Morning Thanks

Garrison Keillor once said we'd all be better off if we all started the day by giving thanks for just one thing. I'll try.

Tuesday, August 17, 2010

Ghost Town

It may well have been the very first time I used a camera for something other than family pics. It was an old Argus C-3 I bought second-hand from a camera store in Sheboygan, Wisconsin, when I was still in high school; and my wife and I were in an old copper-mining town in the Arizona mountains, a place called Jerome. It was 1973.

Jerome was a ghost town. Once upon a time, the population peaked at 15,000, but, by the early 1970s, very few people still lived there. Mining fortunes had been made, I'm guessing--the mine itself was still there but not running; but most of those who'd pocketed the loot or run the bank or worked the drills were long gone. It was a Twilight Zone, streets empty, a grotesque parade of a hundred different houses caught in anguished disrepair, as if they were being forced to undress slowly right there on the street.

If I go a half hour in any direction from my home, I'll run into an abandoned farm because they are everywhere in the rural Midwest. I see them weekly, I'm sure, but they're still haunting because somewhere in the shape of things falling apart there still lives some remnant of a family's fallow dream of what could be--and wasn't.

But Jerome was no single family dwelling; it was an entire abandoned city, a mile-high metropolis almost completely abandoned. Once upon a time kids played on streets grown yellow with weeds. I don't remember a single house being lived in, but there were a few businesses open in the old downtown. Jerome was becoming an artist's colony back then, and Main Street held little but that kind of store, those kinds of businesses. Otherwise, nothing but desolation. A kind of open-air museum, post-apocalypse. Absolutely haunting.

I loved it--look at the pics. They say as much about me as they do about Jerome. I'd love to go back.

But I can't.

Along some Jerome street, we met a man who pointed up at a rundown place and told us it was his. He owned one of houses falling apart.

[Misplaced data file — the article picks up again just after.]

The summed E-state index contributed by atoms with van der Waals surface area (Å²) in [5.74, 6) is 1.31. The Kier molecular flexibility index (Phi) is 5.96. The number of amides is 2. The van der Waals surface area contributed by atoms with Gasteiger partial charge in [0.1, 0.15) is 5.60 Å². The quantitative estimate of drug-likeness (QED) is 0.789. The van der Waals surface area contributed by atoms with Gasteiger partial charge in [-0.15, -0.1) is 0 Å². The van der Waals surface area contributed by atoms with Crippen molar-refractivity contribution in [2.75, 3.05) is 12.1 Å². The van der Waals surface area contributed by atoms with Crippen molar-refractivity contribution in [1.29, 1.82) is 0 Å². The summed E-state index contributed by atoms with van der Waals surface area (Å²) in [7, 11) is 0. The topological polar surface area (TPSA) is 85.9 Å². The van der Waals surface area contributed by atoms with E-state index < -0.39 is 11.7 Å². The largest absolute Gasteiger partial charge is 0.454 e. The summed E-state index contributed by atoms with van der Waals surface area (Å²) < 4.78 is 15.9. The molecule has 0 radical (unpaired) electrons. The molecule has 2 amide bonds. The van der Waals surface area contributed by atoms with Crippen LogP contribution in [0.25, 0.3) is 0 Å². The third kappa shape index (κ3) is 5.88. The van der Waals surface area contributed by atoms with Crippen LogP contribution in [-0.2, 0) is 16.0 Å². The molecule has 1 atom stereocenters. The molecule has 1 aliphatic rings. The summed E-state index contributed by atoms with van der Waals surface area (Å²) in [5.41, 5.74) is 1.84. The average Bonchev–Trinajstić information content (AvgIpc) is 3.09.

"What's going to happen here?" I asked him. He was a friendly guy, I remember--and he too loved Jerome.

"I honestly don't know," he told us.

"I hope it doesn't change," I said. Jerome was a ghost town, pure and simple. "I hope it stays just like this."

"That's not an option," he said. "Nothing stays the same."

Right then and there, I understood that what he said carried meaning far beyond the empty streets of an abandoned copper-mining town. Those dilapitated houses, as artful as they were back then--and as photogenic--couldn't stay in disrepair. There were only two choices, he told me--fix 'em up or let 'em rot. After all, nothing stays the same.

And that, of course, makes these old pictures--maybe the first attempt at art on my part--museum pieces themselves, I guess. I found them last week in the basement flood.

Were I to go up the mountain to Jerome sometime soon, lugging a digital onto those empty streets, what I'd shoot wouldn't be what's here in these old pics. That's long gone.

Nothing stays the same. A lesson both sad and sweet. Like truth itself.


Del said...

Everywhere in the mountainous West, abandoned towns dot the landscape; whole neighborhoods with buildings in disarray, remembering only their glorious or inglorious past, silently staring into the future through vacant windows; hauntingly draw us closer to who we are...temporary landmarks.

Emily Maassen said...

My husband and I and a group of people from our church went on a work project to Tempe, Arizona in 2003, I think. For an outing one day we went up to Sedona and went to eat supper at Jerome, Arizona. I remember we were facinated by it because it was a town built on a hill. It was no longer a ghost town when we were there, but had lots of "artsy" type shops, I'm sure they were there mostly for the tourists. The town looked pretty fixed up. Jerome was so interesting to me that I did research on the town on the internet after we got home.